Absolutely. I wish I had a gay genderqueer diva like Carey Parker as a teen. I wish I had a supportive mom, like Carey had. Perhaps if my book existed for me, I would’ve felt less alone and could’ve shared that with my own mom. Likewise, if I had a love story like Chase’s in AND THEY LIVED…, maybe I wouldn’t have thought that love wasn’t just a fairytale idea. It’s so important to have stories like these so that young people—and older folks too!!—feel valid, loved, supported, and can see themselves and all the possibilities, good, bad, and in-between.

Were there any stories (queer or otherwise) that you read or watched growing up that had touched you or felt relatable in any way? What stories feel relatable to you today?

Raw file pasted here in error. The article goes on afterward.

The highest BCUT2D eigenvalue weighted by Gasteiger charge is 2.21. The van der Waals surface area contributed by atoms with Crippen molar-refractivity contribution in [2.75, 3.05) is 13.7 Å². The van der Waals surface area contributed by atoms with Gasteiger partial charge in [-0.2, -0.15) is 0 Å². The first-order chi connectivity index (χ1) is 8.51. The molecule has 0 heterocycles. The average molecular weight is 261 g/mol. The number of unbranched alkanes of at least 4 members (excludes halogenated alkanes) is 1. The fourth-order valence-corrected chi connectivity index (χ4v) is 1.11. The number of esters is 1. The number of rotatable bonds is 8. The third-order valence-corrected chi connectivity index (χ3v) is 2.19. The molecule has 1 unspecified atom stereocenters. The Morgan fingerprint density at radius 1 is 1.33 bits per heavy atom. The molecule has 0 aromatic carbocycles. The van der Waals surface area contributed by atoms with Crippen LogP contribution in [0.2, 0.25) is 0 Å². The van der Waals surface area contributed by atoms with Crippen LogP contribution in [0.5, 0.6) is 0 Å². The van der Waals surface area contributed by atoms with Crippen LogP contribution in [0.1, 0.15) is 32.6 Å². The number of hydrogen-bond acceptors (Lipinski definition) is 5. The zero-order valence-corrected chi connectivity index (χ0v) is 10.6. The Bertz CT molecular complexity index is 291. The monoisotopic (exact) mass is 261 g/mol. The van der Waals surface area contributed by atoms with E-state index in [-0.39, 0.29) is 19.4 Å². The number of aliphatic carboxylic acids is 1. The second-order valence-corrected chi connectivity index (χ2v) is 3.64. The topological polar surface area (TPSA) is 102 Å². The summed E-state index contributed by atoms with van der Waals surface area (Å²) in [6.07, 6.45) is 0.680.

Queer stories? No. I had nothing growing up but Will & Grace, and while I enjoyed it, I never felt like a “Will” or a “Jack,” so I didn’t think I fit in anywhere because those were the only two representations of gay male archetypes I saw. I wish I saw more stories that reflected me when I was young so that I could have related better to myself. 

The stories I relate to today are the ones that showcase the queer experience in all of its shades—from identity to sex.